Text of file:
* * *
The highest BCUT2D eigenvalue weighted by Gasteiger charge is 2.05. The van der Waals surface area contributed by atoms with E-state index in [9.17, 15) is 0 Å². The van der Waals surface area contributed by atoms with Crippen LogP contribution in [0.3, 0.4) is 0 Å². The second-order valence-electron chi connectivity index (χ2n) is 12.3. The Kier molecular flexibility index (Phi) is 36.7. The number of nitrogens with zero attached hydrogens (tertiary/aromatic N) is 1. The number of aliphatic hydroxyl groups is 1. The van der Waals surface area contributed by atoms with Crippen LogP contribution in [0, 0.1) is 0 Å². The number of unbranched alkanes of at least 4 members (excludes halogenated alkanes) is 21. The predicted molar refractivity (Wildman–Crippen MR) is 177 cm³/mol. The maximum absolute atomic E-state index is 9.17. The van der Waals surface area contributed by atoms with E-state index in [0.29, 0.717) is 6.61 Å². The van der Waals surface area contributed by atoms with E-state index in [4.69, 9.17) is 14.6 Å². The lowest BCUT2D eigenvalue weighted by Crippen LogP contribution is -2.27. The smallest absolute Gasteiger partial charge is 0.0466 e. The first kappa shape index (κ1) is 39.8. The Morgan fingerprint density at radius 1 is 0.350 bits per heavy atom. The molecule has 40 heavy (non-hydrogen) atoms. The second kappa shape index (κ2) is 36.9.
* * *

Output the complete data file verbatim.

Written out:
The highest BCUT2D eigenvalue weighted by Gasteiger charge is 2.05. The van der Waals surface area contributed by atoms with E-state index in [9.17, 15) is 0 Å². The van der Waals surface area contributed by atoms with Crippen LogP contribution in [0.3, 0.4) is 0 Å². The second-order valence-electron chi connectivity index (χ2n) is 12.3. The Kier molecular flexibility index (Phi) is 36.7. The number of nitrogens with zero attached hydrogens (tertiary/aromatic N) is 1. The number of aliphatic hydroxyl groups is 1. The van der Waals surface area contributed by atoms with Crippen LogP contribution in [0, 0.1) is 0 Å². The number of unbranched alkanes of at least 4 members (excludes halogenated alkanes) is 21. The predicted molar refractivity (Wildman–Crippen MR) is 177 cm³/mol. The maximum absolute atomic E-state index is 9.17. The van der Waals surface area contributed by atoms with E-state index in [0.29, 0.717) is 6.61 Å². The van der Waals surface area contributed by atoms with E-state index in [4.69, 9.17) is 14.6 Å². The lowest BCUT2D eigenvalue weighted by Crippen LogP contribution is -2.27. The smallest absolute Gasteiger partial charge is 0.0466 e. The first kappa shape index (κ1) is 39.8. The Morgan fingerprint density at radius 1 is 0.350 bits per heavy atom. The molecule has 40 heavy (non-hydrogen) atoms. The second kappa shape index (κ2) is 36.9.